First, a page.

Surrounding one of the Don River's many tributaries, Taylor Creek Park is bucolic place for a picnic and it's dotted with many tables and fire pits to set up shop.
This former borough has plenty of parks suitable for a picnic, but none quiet so nice as Humber Bay Park West, where you can set up your provisions within a few metres of the shore and a stunning view of Toronto in the distance.
Dominated by skyscrapers, the heart of the Financial District has few options for picnicking, but just to the east the new Berczy Park has been designed to encourage office workers to eat outdoors on the grassy knoll or one of the many benches.
As one of the premier picnic destinations in the the city, ET Seton Park is often filled with large groups out to enjoy the picturesque setting on summer weekends. There's even a picnic shelter if you're worried about rain.
The central waterfront can be a tricky spot to set up an elaborate picnic as places like HTO Park and the Toronto Music Garden are often busy, but one spot that's sure to work is the area's new Trillium Park.
The choice of park is obvious here. What's so great about High Park is the variety of locations on offer. You can picnic on the hill overlooking Grenadier Pond, opt for a more secluded spot at the northern end, or hunt down a more wooded area.
It might surprise some that this neighbourhood doesn't have more picnic options, but outside of its proximity to High Park, the majority of green spaces here are quite small. Your best bet is Baird Park, which has ample shady areas to set up an outdoor lunch.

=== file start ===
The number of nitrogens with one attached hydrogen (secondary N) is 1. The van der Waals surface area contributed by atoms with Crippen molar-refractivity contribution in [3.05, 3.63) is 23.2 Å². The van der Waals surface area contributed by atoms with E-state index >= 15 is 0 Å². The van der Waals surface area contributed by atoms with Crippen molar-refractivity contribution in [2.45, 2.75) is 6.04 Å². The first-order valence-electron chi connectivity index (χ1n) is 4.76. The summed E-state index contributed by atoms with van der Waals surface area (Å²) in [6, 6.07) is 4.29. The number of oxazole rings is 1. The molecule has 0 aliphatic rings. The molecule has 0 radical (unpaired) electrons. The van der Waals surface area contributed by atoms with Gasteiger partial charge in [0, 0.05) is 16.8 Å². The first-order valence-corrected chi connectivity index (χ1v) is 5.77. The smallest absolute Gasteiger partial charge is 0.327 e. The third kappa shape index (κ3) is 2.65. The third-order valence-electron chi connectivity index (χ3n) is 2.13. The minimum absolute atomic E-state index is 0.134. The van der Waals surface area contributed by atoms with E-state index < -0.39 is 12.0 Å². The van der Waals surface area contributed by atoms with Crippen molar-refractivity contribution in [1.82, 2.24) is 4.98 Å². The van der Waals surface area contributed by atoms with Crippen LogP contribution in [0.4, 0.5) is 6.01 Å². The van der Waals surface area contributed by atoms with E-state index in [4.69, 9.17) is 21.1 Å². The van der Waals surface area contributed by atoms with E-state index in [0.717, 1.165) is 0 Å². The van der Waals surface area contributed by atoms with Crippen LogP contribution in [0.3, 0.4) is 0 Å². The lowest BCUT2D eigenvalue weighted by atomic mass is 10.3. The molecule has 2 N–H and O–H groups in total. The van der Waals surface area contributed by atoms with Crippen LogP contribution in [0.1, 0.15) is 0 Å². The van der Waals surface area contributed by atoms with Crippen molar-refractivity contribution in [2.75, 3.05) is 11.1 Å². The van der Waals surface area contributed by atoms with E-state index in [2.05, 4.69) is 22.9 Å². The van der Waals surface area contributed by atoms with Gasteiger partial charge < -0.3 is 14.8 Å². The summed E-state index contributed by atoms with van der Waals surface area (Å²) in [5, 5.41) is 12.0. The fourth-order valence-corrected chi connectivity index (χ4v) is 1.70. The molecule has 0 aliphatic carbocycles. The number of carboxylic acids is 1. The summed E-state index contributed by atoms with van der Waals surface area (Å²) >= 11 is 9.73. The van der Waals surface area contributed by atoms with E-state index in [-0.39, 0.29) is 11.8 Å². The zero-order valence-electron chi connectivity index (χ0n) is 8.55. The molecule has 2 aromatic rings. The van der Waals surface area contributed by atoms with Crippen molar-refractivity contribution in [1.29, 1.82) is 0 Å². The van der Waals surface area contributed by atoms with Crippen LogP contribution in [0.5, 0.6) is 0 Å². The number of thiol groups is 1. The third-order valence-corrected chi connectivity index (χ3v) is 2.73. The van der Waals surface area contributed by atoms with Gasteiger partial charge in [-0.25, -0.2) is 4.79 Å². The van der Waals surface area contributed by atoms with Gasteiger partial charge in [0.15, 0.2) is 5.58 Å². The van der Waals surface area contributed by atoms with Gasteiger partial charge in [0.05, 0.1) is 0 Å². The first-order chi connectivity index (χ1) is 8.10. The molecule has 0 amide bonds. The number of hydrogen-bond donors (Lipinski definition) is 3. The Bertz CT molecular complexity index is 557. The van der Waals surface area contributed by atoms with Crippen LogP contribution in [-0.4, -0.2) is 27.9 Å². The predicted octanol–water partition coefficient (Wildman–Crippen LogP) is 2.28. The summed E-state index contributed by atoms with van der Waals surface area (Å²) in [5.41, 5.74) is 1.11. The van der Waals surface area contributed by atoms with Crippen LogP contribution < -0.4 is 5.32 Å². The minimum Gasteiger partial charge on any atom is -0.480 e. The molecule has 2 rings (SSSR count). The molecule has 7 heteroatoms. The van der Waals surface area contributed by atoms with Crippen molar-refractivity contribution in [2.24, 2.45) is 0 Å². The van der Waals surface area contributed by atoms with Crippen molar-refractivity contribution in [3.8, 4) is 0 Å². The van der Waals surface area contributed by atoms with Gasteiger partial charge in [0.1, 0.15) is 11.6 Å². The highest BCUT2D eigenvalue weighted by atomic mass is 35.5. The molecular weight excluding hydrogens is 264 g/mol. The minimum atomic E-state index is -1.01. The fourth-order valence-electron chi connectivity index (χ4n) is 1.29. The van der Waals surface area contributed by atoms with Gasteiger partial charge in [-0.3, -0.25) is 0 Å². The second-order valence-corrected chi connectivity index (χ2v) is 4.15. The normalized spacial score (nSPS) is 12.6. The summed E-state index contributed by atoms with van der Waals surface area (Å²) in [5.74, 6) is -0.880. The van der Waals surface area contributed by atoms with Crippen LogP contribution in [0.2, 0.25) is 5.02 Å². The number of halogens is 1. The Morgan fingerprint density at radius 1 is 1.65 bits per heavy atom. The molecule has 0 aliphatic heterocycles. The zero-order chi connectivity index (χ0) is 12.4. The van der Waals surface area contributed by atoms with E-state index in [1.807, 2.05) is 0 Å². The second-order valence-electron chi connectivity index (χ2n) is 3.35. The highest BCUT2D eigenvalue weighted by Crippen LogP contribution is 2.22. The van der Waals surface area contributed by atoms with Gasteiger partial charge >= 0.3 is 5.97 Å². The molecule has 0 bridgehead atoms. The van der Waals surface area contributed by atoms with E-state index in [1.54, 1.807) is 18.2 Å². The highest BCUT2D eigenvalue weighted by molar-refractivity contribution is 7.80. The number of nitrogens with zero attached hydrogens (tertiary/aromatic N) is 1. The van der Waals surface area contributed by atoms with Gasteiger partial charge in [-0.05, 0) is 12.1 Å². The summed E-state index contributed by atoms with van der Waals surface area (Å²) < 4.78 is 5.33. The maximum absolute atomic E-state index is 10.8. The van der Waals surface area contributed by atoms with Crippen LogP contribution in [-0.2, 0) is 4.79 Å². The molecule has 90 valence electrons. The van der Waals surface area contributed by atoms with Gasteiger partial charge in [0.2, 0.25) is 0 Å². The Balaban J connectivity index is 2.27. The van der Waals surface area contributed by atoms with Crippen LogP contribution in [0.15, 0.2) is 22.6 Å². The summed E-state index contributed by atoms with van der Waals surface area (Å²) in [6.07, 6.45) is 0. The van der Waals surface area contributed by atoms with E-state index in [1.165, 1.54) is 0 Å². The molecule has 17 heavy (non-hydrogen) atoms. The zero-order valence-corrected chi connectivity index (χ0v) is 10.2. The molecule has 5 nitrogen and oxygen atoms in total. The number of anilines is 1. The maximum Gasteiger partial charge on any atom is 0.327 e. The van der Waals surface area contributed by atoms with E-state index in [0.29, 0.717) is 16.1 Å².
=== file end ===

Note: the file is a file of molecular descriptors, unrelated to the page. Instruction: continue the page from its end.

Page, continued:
There's only one go-to spot for a picnic in and around King East, but it happens to be one of the nicer spots in the city. St. James Park has plenty of quiet spots where you can eat in peace.
Clarence Square might be a bit nicer in general, but Victoria Memorial Square Park gets the nod for picnicking in this neighbourhood because it's quieter and there are more places to spread out a blanket without worry that your food will be nabbed by a four legged friend.
The sprawling grounds of Christie Pits are the best place to have a picnic in this neighbourhood, though the wisest know that the south and east sides of the park trump the northern end, which is the domain of baseball players.
Greenwood Park is a bustling place during all four seasons, but thanks to its large size (it's roughly 15 acres), you're sure to find a secluded spot for an outdoor meal, whether that's in the dedicated area with tables or in one of the many grassy areas away from the action.
Travel north of the main College Street corridor to Art Eggleton Park for a green space that's just made for a sunny day picnic. This well-treed park has shade everywhere, which might not be great for sunbathing, but sure helps when you're trying to enjoy a meal.